March 3, 2017
Bearing a title that obligates him to manage evolving security threats, NATO Assistant Secretary General for Emerging Security Challenges Sorin Ducaru has his hands more than full.  With the threat landscape against the alliance changing constantly in unpredictable ways, many of them breaking new terrain in warfare, Ducaru and his staff have to be prescient, agile, and humble about their abilities to predict what's next.

NATO defense ministers last month approved an "updated cyber defense plan" and moved forward with discussing how to practically incorporate "cyber" as their latest operational domain. That designation was formally made at the 2016 Warsaw Summit, obligating NATO to defend itself in cyberspace "as effectively as it does in the air, on land, and at sea."  Easier said than done, needless to say, but Ducaru's office is on it.

He parses his responsibilities as dealing with a world of both emerging and re-emerging security challenges, with old and new threats blending together in a "hybrid mix."  Ducaru calls it the "horizon-scanning" business, where they're analyzing a long list: "new forms of manifestations of terrorism, information manipulation, potential challenges to space assets, [and] the impact of climate change upon security," along with the traditional responsibilities of conventional counterterrorism, cyber defense, and energy security, among other things.

A new "Lisa" gets lost in Lithuania

Information manipulation has become a top concern with the intense propaganda campaigns emanating from many directions—but most Kremlin-directed—targeting allies.  For example, there are many questions surrounding Russian disinformation's role in the US presidential elections in 2016. Leaving those aside, however, Lithuania and Germany were also on the receiving end of a failed attempt to create chaos last month.

After Russian disinformation tactics had rampant success in 2016 exploding a false story about migrants raping a Russian-German girl named Lisa in Germany, a similar attack was launched in early February against German troops heading up NATO's battle group in Lithuania. An e-mail was sent to the speaker of the Lithuanian Parliament in early February claiming German soldiers had raped a teenager.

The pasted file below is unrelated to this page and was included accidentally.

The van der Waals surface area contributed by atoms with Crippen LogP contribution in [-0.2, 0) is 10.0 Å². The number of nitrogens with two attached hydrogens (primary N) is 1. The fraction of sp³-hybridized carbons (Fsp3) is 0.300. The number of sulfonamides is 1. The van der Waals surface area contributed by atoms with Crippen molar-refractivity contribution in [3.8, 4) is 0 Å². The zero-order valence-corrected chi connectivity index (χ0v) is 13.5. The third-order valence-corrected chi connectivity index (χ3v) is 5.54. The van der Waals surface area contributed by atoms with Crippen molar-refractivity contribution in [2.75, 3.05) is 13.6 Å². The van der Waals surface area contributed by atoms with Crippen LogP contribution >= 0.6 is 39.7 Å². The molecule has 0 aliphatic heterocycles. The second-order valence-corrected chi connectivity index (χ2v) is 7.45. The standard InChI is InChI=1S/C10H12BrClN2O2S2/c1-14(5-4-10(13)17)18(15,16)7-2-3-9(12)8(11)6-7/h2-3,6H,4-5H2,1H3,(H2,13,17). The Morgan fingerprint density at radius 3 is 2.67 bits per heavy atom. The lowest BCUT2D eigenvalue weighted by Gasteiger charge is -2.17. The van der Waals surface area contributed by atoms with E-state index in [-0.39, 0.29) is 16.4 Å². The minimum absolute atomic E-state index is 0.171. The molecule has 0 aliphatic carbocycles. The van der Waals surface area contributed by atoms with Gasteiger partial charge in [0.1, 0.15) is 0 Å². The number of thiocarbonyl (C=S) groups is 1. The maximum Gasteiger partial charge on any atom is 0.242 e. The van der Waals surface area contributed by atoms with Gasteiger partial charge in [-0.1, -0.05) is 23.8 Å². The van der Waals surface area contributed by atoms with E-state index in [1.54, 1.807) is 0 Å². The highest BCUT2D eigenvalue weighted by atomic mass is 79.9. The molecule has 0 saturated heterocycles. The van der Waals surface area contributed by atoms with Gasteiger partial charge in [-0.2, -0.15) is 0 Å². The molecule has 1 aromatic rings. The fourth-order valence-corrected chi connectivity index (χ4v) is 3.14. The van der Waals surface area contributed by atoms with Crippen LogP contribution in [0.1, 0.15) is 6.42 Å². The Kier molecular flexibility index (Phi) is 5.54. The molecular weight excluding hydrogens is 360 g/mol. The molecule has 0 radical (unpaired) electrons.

The information was instantly red-flagged and shared among Lithuanian authorities and with German and NATO officials. It was investigated and quickly found to have been entirely fabricated—without the rumor igniting in social media.  NATO's military committee chief, General Petr Pavel, pinned the attempted attack on Moscow but Lithuania has been more circumspect, saying only that it came from "outside the EU."  

Ducaru says the incident is still alarming, despite its lack of impact. "This is a clear example of information manipulation with a sense of weaponization," he explained, "because it really was supposed to affect the perception about the presence of German troops as the [Enhanced Forward Presence] framework nation in Lithuania. It was supposed to affect morale; it was supposed to affect everything -- the operational functioning."

Military planners reprogram for more pessimistic possibilities

Defying traditional trends of military research, Ducaru expects NATO to increase its attention to "fake news" data manipulation and how and why it manages to get traction with the public, at least temporarily.  "It seems emotions are sometimes more powerful than the dry facts," he acknowledged, "so we need to take this into consideration." 

Other long-held threat perceptions are changing too, due to the breadth and depth of society's reliance on the internet and connected technology.  Ducaru says military planners have woken up to the fact that they need to look at how to "live and even operate in a heavily degraded cyber environment."  He says previously, cyber was seen as an "enabler," and the theory went that in case of an attack, technicians would simply make sure that systems would work.

"Military planners were planning operations on the assumption that the information is assured," Ducaru said.  With cyberattacks becoming so much more sophisticated and dangerous, he explained, "in this environment, the assumption is different -- that we will be in situations where systems will be degraded."  Not only that, but because each of the other operational domains -- land, sea, and air -- is heavily dependent on cyber capabilities, the resilience of the newest domain is critical.

NATO is only as secure as its weakest of the twenty-eight links in the chain.  Contained in allies’ constant prodding on increased military investment is the push to upgrade cyber capabilities and defense and Ducaru said all parties are indeed prioritizing this.  "But I also see that we need to do more and faster," he acknowledged. "Let's make no mistake -- complacency in this field does not make sense at all.  We are always striving to be ahead of the curve, but this threat landscape evolves extremely fast so there is never enough."

At the same time, when asked whether he believes the alliance will ever go to war in its newest domain, he said, "I hope not...I hope not".  Ducaru noted that NATO has been an active participant in the international discussion of how to create more stability in cyberspace, recognizing the applicability of international law to the cyber world and calling for the creation of a system of voluntary norms of behavior and confidence-building measures.

Ducaru hopes NATO's contributions to keeping the peace since its founding will continue to succeed in the cyber realm. As he puts it, "being ready to act in the spirit of collective defense in any circumstances, but it actually not being necessary to do it."

Teri Schultz is a Brussels-based freelance journalist. You can follow her on Twitter @terischultz.

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